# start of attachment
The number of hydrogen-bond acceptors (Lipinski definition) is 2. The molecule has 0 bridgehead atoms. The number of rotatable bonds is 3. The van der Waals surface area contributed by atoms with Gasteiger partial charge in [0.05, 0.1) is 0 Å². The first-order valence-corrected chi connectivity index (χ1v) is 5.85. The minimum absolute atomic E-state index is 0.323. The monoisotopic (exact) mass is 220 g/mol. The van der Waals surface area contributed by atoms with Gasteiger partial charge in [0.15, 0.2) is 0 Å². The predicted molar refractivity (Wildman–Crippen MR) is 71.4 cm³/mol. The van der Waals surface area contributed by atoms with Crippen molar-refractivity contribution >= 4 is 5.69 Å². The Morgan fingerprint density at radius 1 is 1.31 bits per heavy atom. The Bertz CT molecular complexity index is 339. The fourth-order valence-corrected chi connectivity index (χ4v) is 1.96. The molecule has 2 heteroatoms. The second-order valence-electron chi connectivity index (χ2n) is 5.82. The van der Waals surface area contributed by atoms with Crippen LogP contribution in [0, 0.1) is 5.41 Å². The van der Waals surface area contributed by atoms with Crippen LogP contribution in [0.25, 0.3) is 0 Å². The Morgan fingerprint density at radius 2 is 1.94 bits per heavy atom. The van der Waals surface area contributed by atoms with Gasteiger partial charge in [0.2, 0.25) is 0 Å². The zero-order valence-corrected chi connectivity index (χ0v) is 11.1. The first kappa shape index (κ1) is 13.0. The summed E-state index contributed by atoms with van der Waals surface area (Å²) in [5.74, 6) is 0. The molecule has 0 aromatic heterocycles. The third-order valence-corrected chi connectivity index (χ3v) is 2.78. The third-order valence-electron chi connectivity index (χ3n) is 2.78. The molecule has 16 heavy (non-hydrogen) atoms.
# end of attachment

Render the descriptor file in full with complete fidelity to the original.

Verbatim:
The number of hydrogen-bond acceptors (Lipinski definition) is 2. The molecule has 0 bridgehead atoms. The number of rotatable bonds is 3. The van der Waals surface area contributed by atoms with Gasteiger partial charge in [0.05, 0.1) is 0 Å². The first-order valence-corrected chi connectivity index (χ1v) is 5.85. The minimum absolute atomic E-state index is 0.323. The monoisotopic (exact) mass is 220 g/mol. The van der Waals surface area contributed by atoms with Gasteiger partial charge in [0.15, 0.2) is 0 Å². The predicted molar refractivity (Wildman–Crippen MR) is 71.4 cm³/mol. The van der Waals surface area contributed by atoms with Crippen molar-refractivity contribution >= 4 is 5.69 Å². The Morgan fingerprint density at radius 1 is 1.31 bits per heavy atom. The Bertz CT molecular complexity index is 339. The fourth-order valence-corrected chi connectivity index (χ4v) is 1.96. The molecule has 2 heteroatoms. The second-order valence-electron chi connectivity index (χ2n) is 5.82. The van der Waals surface area contributed by atoms with Crippen LogP contribution in [0, 0.1) is 5.41 Å². The van der Waals surface area contributed by atoms with Crippen LogP contribution in [0.25, 0.3) is 0 Å². The Morgan fingerprint density at radius 2 is 1.94 bits per heavy atom. The van der Waals surface area contributed by atoms with Gasteiger partial charge in [0.2, 0.25) is 0 Å². The zero-order valence-corrected chi connectivity index (χ0v) is 11.1. The first kappa shape index (κ1) is 13.0. The summed E-state index contributed by atoms with van der Waals surface area (Å²) in [5.74, 6) is 0. The molecule has 0 aromatic heterocycles. The third-order valence-corrected chi connectivity index (χ3v) is 2.78. The third-order valence-electron chi connectivity index (χ3n) is 2.78. The molecule has 16 heavy (non-hydrogen) atoms.